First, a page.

Foreign Policy's Karim Sadjadpour war-gamed an Israeli strike on Iran's nuclear facilities -- and was surprised at just how ugly things got.
The simulation was conducted as a three-move game, with Israeli, U.S., and Iranian teams, each representing their government's top national security officials. The members of the U.S. team had all served in senior positions in the U.S. government; the Israeli team was composed of a half-dozen experts on Israel, including former senior U.S. officials with close ties to senior Israeli decision-makers; the Iranian team was composed of a half-dozen specialists, including people who had either lived in Tehran or served as U.S. officials with responsibility for Iran.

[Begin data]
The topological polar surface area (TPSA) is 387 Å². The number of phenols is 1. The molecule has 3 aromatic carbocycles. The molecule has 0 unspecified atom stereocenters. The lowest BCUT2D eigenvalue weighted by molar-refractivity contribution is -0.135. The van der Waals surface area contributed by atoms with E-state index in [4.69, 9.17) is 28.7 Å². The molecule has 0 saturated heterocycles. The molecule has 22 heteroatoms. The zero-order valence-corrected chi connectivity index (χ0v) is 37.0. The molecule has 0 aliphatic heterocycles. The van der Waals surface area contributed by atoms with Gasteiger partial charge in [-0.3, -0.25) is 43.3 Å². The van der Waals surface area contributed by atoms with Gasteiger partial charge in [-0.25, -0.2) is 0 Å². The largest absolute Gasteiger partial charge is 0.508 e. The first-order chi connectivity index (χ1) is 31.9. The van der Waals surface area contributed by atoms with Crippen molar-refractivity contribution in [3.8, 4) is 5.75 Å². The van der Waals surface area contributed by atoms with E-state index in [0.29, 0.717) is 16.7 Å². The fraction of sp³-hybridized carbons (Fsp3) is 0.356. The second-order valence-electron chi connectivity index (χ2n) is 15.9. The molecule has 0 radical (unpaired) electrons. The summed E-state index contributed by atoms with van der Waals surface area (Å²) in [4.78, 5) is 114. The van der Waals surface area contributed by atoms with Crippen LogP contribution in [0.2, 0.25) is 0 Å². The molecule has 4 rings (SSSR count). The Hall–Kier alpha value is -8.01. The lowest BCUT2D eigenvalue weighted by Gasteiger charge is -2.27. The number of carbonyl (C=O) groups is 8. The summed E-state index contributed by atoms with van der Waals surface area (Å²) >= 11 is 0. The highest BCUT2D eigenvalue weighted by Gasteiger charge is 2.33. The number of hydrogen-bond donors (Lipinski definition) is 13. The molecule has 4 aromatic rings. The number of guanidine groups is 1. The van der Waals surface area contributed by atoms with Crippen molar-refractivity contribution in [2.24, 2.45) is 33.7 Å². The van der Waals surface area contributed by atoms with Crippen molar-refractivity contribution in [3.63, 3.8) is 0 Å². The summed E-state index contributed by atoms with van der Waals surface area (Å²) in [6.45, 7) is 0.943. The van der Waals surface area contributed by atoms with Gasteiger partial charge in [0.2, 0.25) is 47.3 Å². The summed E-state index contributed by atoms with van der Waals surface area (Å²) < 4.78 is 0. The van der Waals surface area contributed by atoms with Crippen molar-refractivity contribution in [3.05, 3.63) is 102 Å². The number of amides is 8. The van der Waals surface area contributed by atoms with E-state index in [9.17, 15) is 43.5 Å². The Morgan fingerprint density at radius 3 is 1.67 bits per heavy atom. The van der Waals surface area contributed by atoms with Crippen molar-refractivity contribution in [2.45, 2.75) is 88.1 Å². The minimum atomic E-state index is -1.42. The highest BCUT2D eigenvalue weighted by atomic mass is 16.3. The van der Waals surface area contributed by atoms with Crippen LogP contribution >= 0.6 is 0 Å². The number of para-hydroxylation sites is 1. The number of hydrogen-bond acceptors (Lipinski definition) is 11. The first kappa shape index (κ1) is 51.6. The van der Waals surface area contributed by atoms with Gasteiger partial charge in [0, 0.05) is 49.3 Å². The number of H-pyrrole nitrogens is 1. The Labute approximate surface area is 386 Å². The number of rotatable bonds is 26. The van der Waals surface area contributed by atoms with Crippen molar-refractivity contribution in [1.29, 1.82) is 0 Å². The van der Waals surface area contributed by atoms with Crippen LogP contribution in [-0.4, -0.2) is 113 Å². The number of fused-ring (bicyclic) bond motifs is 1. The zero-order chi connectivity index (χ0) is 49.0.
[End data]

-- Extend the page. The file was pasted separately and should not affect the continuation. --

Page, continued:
I had the unenviable task of trying to channel Iran's supreme leader, Ayatollah Ali Khamenei.
The simulation was premised on a surprise Israeli military strike -- absent U.S. knowledge or consent -- on Iran's nuclear facilities, motivated by the breakdown of nuclear negotiations, the ineffectiveness of sanctions, and newfound intelligence of secret Iranian weapons activity. In other words, pretty close to what we have before us now.
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